NASFAA Consumer Testing Studies

National Association of Student Financial Aid Administrators (NAFSAA)

ASA staff have conducted three consumer testing of financial aid documents for the National Association of Student Financial Aid Administrators (NASFAA). Most recently, ASA tested the U.S. Department of Education’s proposed “College Financing Plan” through focus groups and questionnaires with low-income high school and college students. We found that students and parents are still confused about basic financial aid concepts after reviewing the documents, and provided recommendations to help the Department of Education refine the document, and to help NASFAA with its advocacy efforts on behalf of students and campus administrators.

The goal of this consumer testing study was to ensure that the financial aid award document is clear and helpful to students and their families, and to assess whether any changes are needed to help improve the communication of financial aid concepts. ASA conducted focus groups with students and parents at high schools and colleges. And, focus group participants responded to written questionnaires to assess their comprehension of key financial aid concepts and financial aid award scenarios presented in the documents.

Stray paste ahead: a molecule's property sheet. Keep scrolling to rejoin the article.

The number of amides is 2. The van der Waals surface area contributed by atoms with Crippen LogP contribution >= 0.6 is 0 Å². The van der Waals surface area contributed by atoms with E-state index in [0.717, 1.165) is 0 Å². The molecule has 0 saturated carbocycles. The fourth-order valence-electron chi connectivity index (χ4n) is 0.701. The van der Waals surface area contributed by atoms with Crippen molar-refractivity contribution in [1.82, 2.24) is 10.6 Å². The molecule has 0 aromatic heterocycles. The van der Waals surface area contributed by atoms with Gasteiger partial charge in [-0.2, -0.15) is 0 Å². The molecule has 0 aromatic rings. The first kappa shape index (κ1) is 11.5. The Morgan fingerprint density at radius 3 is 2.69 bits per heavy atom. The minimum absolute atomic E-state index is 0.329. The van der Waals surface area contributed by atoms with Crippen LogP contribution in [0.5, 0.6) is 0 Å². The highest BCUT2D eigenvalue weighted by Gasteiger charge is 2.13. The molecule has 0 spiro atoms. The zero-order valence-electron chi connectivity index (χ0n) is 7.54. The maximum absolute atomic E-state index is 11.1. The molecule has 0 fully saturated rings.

As with our findings from previous NASFAA Financial Aid Shopping Sheet studies, the majority of students and parents consider “free” money that does not need to be repaid to be financial aid. This idea is important for agencies and institutions awarding financial aid to understand so they can effectively convey information about financial aid packages. Our research also revealed that concepts and data points commonly used by higher education professionals are not necessarily understood by students and families. For example, students and families do not always understand the difference between subsidized and unsubsidized loans, the pros and cons of various types of awards, and longer-term costs and implications. Families often place the bottom line—what are they going to have to pay—foremost when making the decision about where to attend college.

Our recommendations:

  1. Eliminate terminology that is not meaningful to consumers
  2. Include loan terms and make them explicit
  3. Include definitions for all types of financial aid, including work-study
  4. Highlight specific contact information and next steps; and
  5. Conduct additional consumer testing. Finally, while clarity of documents is critical, the value of in-person guidance cannot be overstated.

Supporting Information